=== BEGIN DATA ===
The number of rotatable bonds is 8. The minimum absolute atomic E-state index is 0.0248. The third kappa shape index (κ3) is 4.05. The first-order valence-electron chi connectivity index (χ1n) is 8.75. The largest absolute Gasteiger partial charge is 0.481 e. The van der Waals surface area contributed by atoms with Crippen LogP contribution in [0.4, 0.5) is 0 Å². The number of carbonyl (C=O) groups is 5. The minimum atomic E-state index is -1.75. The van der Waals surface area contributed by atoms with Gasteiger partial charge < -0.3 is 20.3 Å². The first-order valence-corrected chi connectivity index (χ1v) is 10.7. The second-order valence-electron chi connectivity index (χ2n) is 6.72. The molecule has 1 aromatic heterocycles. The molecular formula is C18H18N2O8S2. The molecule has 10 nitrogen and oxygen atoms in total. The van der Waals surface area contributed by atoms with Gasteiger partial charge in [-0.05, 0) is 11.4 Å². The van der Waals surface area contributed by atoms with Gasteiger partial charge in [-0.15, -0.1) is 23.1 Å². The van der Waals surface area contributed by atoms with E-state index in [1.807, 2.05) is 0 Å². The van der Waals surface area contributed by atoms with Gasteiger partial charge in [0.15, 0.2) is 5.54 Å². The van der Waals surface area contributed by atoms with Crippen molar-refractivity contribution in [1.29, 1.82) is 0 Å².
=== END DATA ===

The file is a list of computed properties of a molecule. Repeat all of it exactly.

The number of rotatable bonds is 8. The minimum absolute atomic E-state index is 0.0248. The third kappa shape index (κ3) is 4.05. The first-order valence-electron chi connectivity index (χ1n) is 8.75. The largest absolute Gasteiger partial charge is 0.481 e. The van der Waals surface area contributed by atoms with Crippen LogP contribution in [0.4, 0.5) is 0 Å². The number of carbonyl (C=O) groups is 5. The minimum atomic E-state index is -1.75. The van der Waals surface area contributed by atoms with Gasteiger partial charge < -0.3 is 20.3 Å². The first-order valence-corrected chi connectivity index (χ1v) is 10.7. The second-order valence-electron chi connectivity index (χ2n) is 6.72. The molecule has 1 aromatic heterocycles. The molecular formula is C18H18N2O8S2. The molecule has 10 nitrogen and oxygen atoms in total. The van der Waals surface area contributed by atoms with Gasteiger partial charge in [-0.05, 0) is 11.4 Å². The van der Waals surface area contributed by atoms with Gasteiger partial charge in [-0.15, -0.1) is 23.1 Å². The van der Waals surface area contributed by atoms with E-state index in [1.807, 2.05) is 0 Å². The van der Waals surface area contributed by atoms with Gasteiger partial charge in [0.15, 0.2) is 5.54 Å². The van der Waals surface area contributed by atoms with Crippen molar-refractivity contribution in [1.29, 1.82) is 0 Å².